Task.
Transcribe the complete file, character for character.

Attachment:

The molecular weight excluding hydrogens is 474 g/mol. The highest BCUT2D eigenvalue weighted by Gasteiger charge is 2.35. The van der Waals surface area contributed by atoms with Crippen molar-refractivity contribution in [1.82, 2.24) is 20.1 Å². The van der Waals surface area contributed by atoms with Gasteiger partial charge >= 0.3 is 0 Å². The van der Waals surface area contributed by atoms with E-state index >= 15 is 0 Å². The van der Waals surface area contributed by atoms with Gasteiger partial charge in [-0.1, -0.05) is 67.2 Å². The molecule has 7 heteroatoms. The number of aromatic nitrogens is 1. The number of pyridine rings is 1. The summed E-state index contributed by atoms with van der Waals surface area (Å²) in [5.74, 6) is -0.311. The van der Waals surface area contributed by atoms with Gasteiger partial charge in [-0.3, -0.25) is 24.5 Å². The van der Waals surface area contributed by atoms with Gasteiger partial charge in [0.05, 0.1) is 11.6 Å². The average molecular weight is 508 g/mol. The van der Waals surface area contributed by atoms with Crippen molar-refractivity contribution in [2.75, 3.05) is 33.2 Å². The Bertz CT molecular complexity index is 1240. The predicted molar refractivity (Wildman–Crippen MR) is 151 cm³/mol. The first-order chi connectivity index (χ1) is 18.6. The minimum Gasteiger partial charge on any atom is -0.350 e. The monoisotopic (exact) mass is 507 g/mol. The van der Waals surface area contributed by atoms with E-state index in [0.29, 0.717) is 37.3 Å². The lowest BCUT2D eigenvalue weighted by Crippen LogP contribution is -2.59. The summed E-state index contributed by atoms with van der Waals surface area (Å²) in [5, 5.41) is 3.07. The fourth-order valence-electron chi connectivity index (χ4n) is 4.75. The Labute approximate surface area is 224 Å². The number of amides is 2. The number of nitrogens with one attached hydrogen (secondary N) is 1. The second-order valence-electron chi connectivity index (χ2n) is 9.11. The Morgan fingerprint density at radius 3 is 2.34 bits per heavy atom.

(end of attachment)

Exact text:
The molecular weight excluding hydrogens is 474 g/mol. The highest BCUT2D eigenvalue weighted by Gasteiger charge is 2.35. The van der Waals surface area contributed by atoms with Crippen molar-refractivity contribution in [1.82, 2.24) is 20.1 Å². The van der Waals surface area contributed by atoms with Gasteiger partial charge >= 0.3 is 0 Å². The van der Waals surface area contributed by atoms with E-state index >= 15 is 0 Å². The van der Waals surface area contributed by atoms with Gasteiger partial charge in [-0.1, -0.05) is 67.2 Å². The molecule has 7 heteroatoms. The number of aromatic nitrogens is 1. The number of pyridine rings is 1. The summed E-state index contributed by atoms with van der Waals surface area (Å²) in [5.74, 6) is -0.311. The van der Waals surface area contributed by atoms with Gasteiger partial charge in [-0.3, -0.25) is 24.5 Å². The van der Waals surface area contributed by atoms with Gasteiger partial charge in [0.05, 0.1) is 11.6 Å². The average molecular weight is 508 g/mol. The van der Waals surface area contributed by atoms with Crippen molar-refractivity contribution in [2.75, 3.05) is 33.2 Å². The Bertz CT molecular complexity index is 1240. The predicted molar refractivity (Wildman–Crippen MR) is 151 cm³/mol. The first-order chi connectivity index (χ1) is 18.6. The minimum Gasteiger partial charge on any atom is -0.350 e. The monoisotopic (exact) mass is 507 g/mol. The van der Waals surface area contributed by atoms with E-state index in [0.29, 0.717) is 37.3 Å². The lowest BCUT2D eigenvalue weighted by Crippen LogP contribution is -2.59. The summed E-state index contributed by atoms with van der Waals surface area (Å²) in [5, 5.41) is 3.07. The fourth-order valence-electron chi connectivity index (χ4n) is 4.75. The Labute approximate surface area is 224 Å². The number of amides is 2. The number of nitrogens with one attached hydrogen (secondary N) is 1. The second-order valence-electron chi connectivity index (χ2n) is 9.11. The Morgan fingerprint density at radius 3 is 2.34 bits per heavy atom.